The People of the Abyss

Jack London

Jack London (Photo credit: ex_magician)

The People of the Abyss by Jack London. In 1902, author Jack London of Call of the Wild fame journeyed to London on assignment as a war correspondent to cover the Boer war. He was on his way to South Africa where he might have met Winston Churchill, two years his senior, also working as a correspondent. Similar professions and similar writing ability, the two men could not have been more different. Churchill was born with a whole silver service, spoon, knife and fork, in his mouth while London was born poor and remained in debt his entire life because of his generosity to friends and acquaintances. London’s assignment to South Africa was cancelled, and since he was already in London, he decided to go undercover in London’s East End to see how the poor really lived. A change of clothes was all he needed since by 1902, London had lived rough for all of his 26 years.

London was a socialist when socialism was reviled everywhere by capitalism and its minions. If you read The People of the Abyss, you will be horrified at how England treated its poor, its elderly and its sick. No Social Security, no Medicare and no Affordable Care Act. The elderly relied on their children for care in their old age. If you had no children to care for you or they predeceased you, you were out of luck. Shelters for the poor demanded work from the able-bodied, were overwhelmed by the numbers seeking shelter, and provided inadequate food. The poor were not allowed to sleep on the streets or in parks at night and must walk from shelter to shelter since they could not seek shelter in the same place for more than two nights running. Australia had a similar system during the Great Depression where state assistance could only be obtained if the applicant kept moving from one town to another. Kyle Tennant in The Battlers tells that story eloquently.

London reports what he saw in a clear, straight-forward style and what he describes is just awful, my word, not his. The residents of East London were paid a pittance for physical labor. Once past their prime, they were replaced by younger and stronger workers, frequently immigrants from a healthier lifestyle in rural areas. London blamed the fact that 25% of Londoners died destitute on the capitalist system that he saw as heartless. Workers were drained of their vitality and then discarded. Crowding, poor food, lack of shelter and disease quickly disposed of excess population. The poor lived an average of 30 years; better-off Londoners lived to age 55. It was social Darwinism at its worst. For additional information about the life of Jack London, I recommend Irving Stone’s loving biography, Jack London: Sailor on Horseback.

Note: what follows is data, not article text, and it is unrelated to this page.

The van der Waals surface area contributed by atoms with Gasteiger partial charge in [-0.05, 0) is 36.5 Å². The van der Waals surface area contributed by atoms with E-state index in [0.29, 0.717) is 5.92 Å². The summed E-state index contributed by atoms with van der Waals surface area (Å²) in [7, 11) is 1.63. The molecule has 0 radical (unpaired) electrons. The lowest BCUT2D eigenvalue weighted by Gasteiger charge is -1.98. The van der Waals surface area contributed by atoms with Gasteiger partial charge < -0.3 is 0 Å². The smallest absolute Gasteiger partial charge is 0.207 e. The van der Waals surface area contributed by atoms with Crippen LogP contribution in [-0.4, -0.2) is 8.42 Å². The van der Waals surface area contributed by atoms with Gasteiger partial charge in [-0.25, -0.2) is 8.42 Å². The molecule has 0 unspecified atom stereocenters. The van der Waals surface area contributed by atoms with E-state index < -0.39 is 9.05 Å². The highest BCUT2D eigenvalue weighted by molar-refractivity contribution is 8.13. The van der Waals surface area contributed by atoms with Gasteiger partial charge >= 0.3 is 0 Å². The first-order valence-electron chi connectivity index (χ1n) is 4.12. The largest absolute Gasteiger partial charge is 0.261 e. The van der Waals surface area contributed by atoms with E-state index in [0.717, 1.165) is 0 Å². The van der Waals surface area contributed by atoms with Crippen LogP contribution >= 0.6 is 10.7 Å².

According to Jack London, the poor in England were worse off than the poor in the United States, but by how much, he does not say. It was the Gilded Age in the US, and the GOP are intent on maintaining the 1% during this, the second Gilded Age. The question before the American voter is, will we accept this state of affairs?

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Dingbat

From Wikipedia:

dingbat is an ornament or spacer used in typesetting, sometimes more formally known as a “printer’s ornament

Dingbat or dingbats might also refer to:

Sarah Palin recently on FOX called Nancy Pelosi a dingbat. Certainly a case of the pot calling the kettle black.

Race relations

Cover of "No Future Without Forgiveness"

Cover of No Future Without Forgiveness

No Future Without Forgiveness by Desmond Mpilo Tutu. He won the Nobel peace prize in 1984 and later chaired the Truth and Reconciliation Commission in South Africa that helped ensure a peaceful death for apartheid and the birth of a democratic South Africa. If forgiving can work in as unlikely a place as South Africa, he contends that it can work anywhere. He suggests that it might be used in the US to improve race relations , and I think that we should try it.

His words, “It may be, for instance, that race relations in the United States will not improve significantly until Native Americans and African Americans get the opportunity to tell their stories and reveal the pain that sits in the pit of their stomachs as a baneful legacy of dispossession and slavery. We saw in the Truth and Reconciliation Commission how the act of telling one’s story has a cathartic, healing effect.”

He may be right. I remember clearly the impact the mini-series Roots had on black and white America.

P. S. If you read this important book, you will be reminded about how tyranny is maintained by means of torture. It also happens to a lesser extent in the US. Please see this article on truthout.org.